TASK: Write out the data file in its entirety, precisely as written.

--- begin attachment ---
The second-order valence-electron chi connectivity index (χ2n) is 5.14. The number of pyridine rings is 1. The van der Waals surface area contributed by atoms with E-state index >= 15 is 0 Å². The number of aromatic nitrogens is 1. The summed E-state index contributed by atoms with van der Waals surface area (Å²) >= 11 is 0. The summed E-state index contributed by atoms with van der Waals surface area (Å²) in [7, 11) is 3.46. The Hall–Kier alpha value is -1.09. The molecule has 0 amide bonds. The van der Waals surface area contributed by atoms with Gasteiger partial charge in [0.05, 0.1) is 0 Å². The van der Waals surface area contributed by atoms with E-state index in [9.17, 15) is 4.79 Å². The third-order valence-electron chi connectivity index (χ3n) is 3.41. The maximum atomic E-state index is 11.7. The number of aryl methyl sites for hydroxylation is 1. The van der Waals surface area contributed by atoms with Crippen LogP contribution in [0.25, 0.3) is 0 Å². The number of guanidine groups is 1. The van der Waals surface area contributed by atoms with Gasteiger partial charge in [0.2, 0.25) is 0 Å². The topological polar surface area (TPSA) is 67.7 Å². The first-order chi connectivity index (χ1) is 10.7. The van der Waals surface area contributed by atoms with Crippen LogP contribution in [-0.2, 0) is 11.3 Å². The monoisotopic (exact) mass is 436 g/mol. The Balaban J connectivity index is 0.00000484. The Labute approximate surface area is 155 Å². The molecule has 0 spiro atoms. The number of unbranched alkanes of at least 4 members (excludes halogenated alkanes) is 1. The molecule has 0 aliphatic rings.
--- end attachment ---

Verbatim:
The second-order valence-electron chi connectivity index (χ2n) is 5.14. The number of pyridine rings is 1. The van der Waals surface area contributed by atoms with E-state index >= 15 is 0 Å². The number of aromatic nitrogens is 1. The summed E-state index contributed by atoms with van der Waals surface area (Å²) >= 11 is 0. The summed E-state index contributed by atoms with van der Waals surface area (Å²) in [7, 11) is 3.46. The Hall–Kier alpha value is -1.09. The molecule has 0 amide bonds. The van der Waals surface area contributed by atoms with Gasteiger partial charge in [0.05, 0.1) is 0 Å². The van der Waals surface area contributed by atoms with E-state index in [9.17, 15) is 4.79 Å². The third-order valence-electron chi connectivity index (χ3n) is 3.41. The maximum atomic E-state index is 11.7. The number of aryl methyl sites for hydroxylation is 1. The van der Waals surface area contributed by atoms with Crippen LogP contribution in [0.25, 0.3) is 0 Å². The number of guanidine groups is 1. The van der Waals surface area contributed by atoms with Gasteiger partial charge in [0.2, 0.25) is 0 Å². The topological polar surface area (TPSA) is 67.7 Å². The first-order chi connectivity index (χ1) is 10.7. The van der Waals surface area contributed by atoms with Crippen LogP contribution in [-0.2, 0) is 11.3 Å². The monoisotopic (exact) mass is 436 g/mol. The Balaban J connectivity index is 0.00000484. The Labute approximate surface area is 155 Å². The molecule has 0 spiro atoms. The number of unbranched alkanes of at least 4 members (excludes halogenated alkanes) is 1. The molecule has 0 aliphatic rings.